Jan 11, 2012 Walt Shepperd Uncategorized
The table is set.
At the head a pan pizza, red sauce and yellow cheese blending to orange garnished with onions, pepperoni and black olives. A hot dog and sub separate a birthday cake from its accompanying present. A paper plate wrapping a three scoop banana split notes, “I want to go to Friendly’s,” with a smiley face and brushes against a ripe pitted watermelon. A strawberry frosted donut with sprinkles seems to be keeping its distance from a white powdered cousin. Strawberries, one at brief glance looking more like a rose, sit uneasily atop two chocolate cupcakes.
A quick glance will whet your appetite if you’re passing by the storefront window focused on destination or purpose. A second glance, however, will raise question of texture. Stop and stare and the rubber band around the sub is a dead give away, with the purple cardboard slices giving pause for reflection. Then the sign indicating these are sculptures produced by eighth grade students at Frazer School. Actually the rubber band was removed for the storefront window display.
Inspired by Oldenburg
A paragraph in the window at 327 Montgomery St. explains the exhibit. “Inspired by the living artist Claes Oldenburg,” Ms. Curle the art teacher notes, “middle school students created these plaster sculptures. With the idea of creating their favorite foods, the students first made an armature using aluminum foil, cardboard and oak tag paper. They then applied strips of plaster over the armatures and finished by painting the food.”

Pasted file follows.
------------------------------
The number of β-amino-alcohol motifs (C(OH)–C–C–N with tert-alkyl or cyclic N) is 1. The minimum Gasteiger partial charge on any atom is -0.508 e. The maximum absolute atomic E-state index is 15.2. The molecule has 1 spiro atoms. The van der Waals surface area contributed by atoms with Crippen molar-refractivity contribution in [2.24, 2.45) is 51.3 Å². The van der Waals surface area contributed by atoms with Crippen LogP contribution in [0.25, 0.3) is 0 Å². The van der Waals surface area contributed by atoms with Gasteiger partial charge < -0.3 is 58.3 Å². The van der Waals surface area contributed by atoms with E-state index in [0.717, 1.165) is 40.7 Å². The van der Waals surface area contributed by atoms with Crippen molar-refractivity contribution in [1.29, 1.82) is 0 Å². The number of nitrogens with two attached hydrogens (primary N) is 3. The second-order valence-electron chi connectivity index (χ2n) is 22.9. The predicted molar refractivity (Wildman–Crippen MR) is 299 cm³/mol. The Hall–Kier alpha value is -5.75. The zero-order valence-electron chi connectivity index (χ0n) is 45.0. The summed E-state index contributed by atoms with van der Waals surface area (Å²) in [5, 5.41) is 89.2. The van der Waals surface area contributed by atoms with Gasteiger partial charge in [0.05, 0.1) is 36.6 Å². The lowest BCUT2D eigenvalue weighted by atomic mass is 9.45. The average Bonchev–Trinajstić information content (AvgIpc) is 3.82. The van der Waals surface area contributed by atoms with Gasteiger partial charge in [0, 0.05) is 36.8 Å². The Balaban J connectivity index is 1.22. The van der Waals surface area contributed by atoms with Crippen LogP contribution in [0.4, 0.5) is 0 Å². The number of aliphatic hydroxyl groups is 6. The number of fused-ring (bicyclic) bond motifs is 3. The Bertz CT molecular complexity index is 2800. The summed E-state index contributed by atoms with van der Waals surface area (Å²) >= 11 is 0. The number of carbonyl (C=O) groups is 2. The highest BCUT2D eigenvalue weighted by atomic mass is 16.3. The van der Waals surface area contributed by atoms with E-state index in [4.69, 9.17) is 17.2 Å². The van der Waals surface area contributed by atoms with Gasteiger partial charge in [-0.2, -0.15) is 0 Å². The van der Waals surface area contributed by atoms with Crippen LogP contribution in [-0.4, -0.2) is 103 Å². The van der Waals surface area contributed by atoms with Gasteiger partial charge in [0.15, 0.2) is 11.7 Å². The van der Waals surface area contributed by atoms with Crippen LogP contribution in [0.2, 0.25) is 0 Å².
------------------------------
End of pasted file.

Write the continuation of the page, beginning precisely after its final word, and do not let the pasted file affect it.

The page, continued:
Credit cards in the display indicate a refreshing multi-cultural mix of sculpters — Quynh Nhu Le and Jennifer Nguyen did the birthday cake, Tariq Miller the sub, Ephrain Cruz and Jessie Chen the pizza, November Keene the donuts, Renisha McDonald the present, Quoc Phan the watermelon, Lillian Truong the cup cakes, Kireese Russell the hot dog and Tylnogy Jones the ice cream — but the standard American treat genres reflect how quickly food can acculturate youth.
It’s all Outlier
The sculpture display is the second in a monthly rotating storefront window gallery of youth art. Last month exhibited works by seventh and eighth graders from H.W. Smith School. The idea was hatched from a discussion at the Media Unit conference table with Taino Palermo, founder and director of Outliers C & SO, an arts based education organization, brainstorming possible opportunities for local teen artists which would not require funding, sources of which, for the arts, are quickly drying up.
Working with Say Yes programs through the YWCA, Palermo is in active touch with city school art classes. The inclusion of WOLF’s Gina Fortino as window designer and publicist and designer Karin Kemp turned BoFA into a working reality. A sticker in the storefront window explains, “BoFA Gallery at the Media Unit. Syracuse teenage artists providing the city with a breath of fresh air.”
An opening reception packed the Media Unit studio with the young artists, parents, a very proud principal and art community activists. And the idea has quickly spread. A display of preliminary sketches and final portraits of orphans from around the world by students at Wellwood School, originally scheduled for February, has been picked up for exhibit at the Red House. Juan Cruz and Fanny Villarreal are collecting work from Latina/o teens and REACH CNY will fill the window with winners of a poster contest for Teen Pregnancy Prevention Month in May.
Samples of the work will soon be seen on Centro’s Connective Corridor bus, and can be viewed on Facebook.com/BOFAGallery and BOFAGallery@iamanoutlier.org. For information on exhibiting, call 478-8648.
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